Data generated within the first round of interviews suggests that a more nuanced way of thinking about the role of the SENCo is needed, in ways that go beyond the five metaphors suggested in the Kearns model. Rather than atomising concepts in order to create recognisable metaphors, a connective analysis of these early accounts indicates a nested hierarchy of constructs that more clearly elucidates the complexity and subtlety of the interplay between the demands of teaching and learning and the individual needs of students. Whilst some alignment to individual metaphors is still possible, it is very clear that the role now demands (and perhaps always has) an overview of the work implied by all of the metaphors. It would seem that to simply be a ‘rescuer’, for example, is no longer possible; this is an element of the role likely to be delegated to other staff, although oversight will be retained by the SENCo. Rather, in the settings where the permitting circumstances allow, the role of the SENCo has become, or is becoming, integral to the development of an ethos that sees the teaching and learning for students with SEND as indivisible from the development of teaching and learning for all, in a way that echoes the view that ‘all teachers are teachers of all children’. The established SENCos that have been interviewed talked more clearly about the need to recognise and, where necessary circumvent, environments that did not emphasise learning as the primary goal of education. For SENCos new to the role, the interplay between compliance and conviction resonated throughout the interviews, suggesting clearer alignment with individual metaphors in terms of compliance. It will be interesting to see if the remaining rounds of interviews confirm this initial analysis.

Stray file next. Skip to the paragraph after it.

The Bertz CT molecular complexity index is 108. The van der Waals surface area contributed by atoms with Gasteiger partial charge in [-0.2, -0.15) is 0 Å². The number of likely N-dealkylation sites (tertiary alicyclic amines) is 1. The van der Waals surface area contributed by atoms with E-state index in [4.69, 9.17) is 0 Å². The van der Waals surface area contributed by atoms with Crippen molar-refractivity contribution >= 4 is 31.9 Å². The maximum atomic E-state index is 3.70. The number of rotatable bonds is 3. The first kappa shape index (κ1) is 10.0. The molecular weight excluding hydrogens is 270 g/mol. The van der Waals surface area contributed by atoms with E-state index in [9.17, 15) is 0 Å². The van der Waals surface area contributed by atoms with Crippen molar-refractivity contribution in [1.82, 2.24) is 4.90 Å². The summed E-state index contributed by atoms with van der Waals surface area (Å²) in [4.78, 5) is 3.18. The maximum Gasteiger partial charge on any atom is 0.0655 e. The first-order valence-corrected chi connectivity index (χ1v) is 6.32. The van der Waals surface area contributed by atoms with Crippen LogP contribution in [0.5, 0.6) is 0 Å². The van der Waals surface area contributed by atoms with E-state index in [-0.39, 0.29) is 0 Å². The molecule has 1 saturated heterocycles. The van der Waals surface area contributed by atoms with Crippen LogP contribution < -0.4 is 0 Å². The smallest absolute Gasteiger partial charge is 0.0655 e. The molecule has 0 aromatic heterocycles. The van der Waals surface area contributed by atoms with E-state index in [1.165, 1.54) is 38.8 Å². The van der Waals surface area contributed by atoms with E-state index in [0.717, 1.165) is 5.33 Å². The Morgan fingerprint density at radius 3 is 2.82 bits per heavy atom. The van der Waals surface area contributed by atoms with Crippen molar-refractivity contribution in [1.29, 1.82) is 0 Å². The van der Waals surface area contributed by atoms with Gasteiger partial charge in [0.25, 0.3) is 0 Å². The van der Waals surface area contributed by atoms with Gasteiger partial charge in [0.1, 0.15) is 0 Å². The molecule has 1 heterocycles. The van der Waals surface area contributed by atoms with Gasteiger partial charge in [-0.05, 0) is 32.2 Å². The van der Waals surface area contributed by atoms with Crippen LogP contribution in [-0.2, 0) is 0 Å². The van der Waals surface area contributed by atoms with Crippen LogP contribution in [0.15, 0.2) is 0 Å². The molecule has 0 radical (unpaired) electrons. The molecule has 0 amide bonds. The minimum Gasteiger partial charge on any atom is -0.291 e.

Department for Education (1994) Code of Practice on the Identification and Assessment of Special Educational Needs London: DfE Department for Education and Skills (2001) Special Educational Needs Code of Practice Nottingham: DfES Department for Education/Department of Health (2015) Special Educational Needs and Disability Code of Practice 0 to 25 Years London: TSO Hallett, F. and Hallett, G. (2017) Transforming the role of the SENCo, [2nd ed], London: OUP Hughes, E., Chitiyo, M., Itimu-Phiri, A. & Montgomery, K. (2016) Assessing the special education professional development needs of northern Malawian schoolteachers. British Journal of Special Education, 43(2), pp. 159-177 Kearns, H. (2005) Exploring the experiential learning of special educational needs coordinators. Journal of In-Service Education, 31(1), pp 131-150 Layton, L. (2005) Special educational needs coordinators and leadership: a role too far? Support for Learning, 20(2), pp 53-60 McKenzie, S. (2007) A review of recent developments in the role of the SENCo in the UK Support for Learning, 34(4), pp 212-218 Norwich, B. (2010) What implications do changing practices and concepts have for the role of SEN Coordinator? In: Hallett, F. and Hallett, G, ed. Transforming the Role of the SENCo, London: OUP Pearson, S., Mitchell, R. and Rapti, M. (2015) ‘I will be “fighting” even more pupils with SEN’: SENCos’ role predictions in the changing English policy context Journal of Research in Special Educational Needs (JORSEN), 15(1), pp 48-56 Pietkiewicz, I. and Smith, J. A. (2014) A practical guide to using interpretative phenomenological analysis in qualitative research psychology. Psychological Journal, 20 (1), pp. 7-14. Savin-Baden, M. and Major, C. H. (2012) Qualitative Research: The Essential Guide to Theory and Practice London: Routledge. Smith, J.A., Flowers, P., and Larkin, M. (2009) Interpretative phenomenological analysis: theory, method and research London: Sage Publications Ltd. Smith, J. A. and Osborn, M. (2007) Interpretative Phenomenological Analysis. In: J. A. Smith, ed. Qualitative psychology: A practical guide to research methods London: Sage. pp. 53-80. Takala, M. & Ahl, A. (2014) Special education in Swedish and Finnish schools: seeing the forest or the trees? British Journal of Special Education 41(1), pp. 59-81. Malmqvist, J. (2015) The SENCo as hybrid: Perspectives on transitions relating to inclusion as seen in the Swedish Context. In. D. L. Cameron & R. Thygesen (2015) Transition in the field of special education: Theoretical perspectives and implications for practice Munster, New York: Waxmann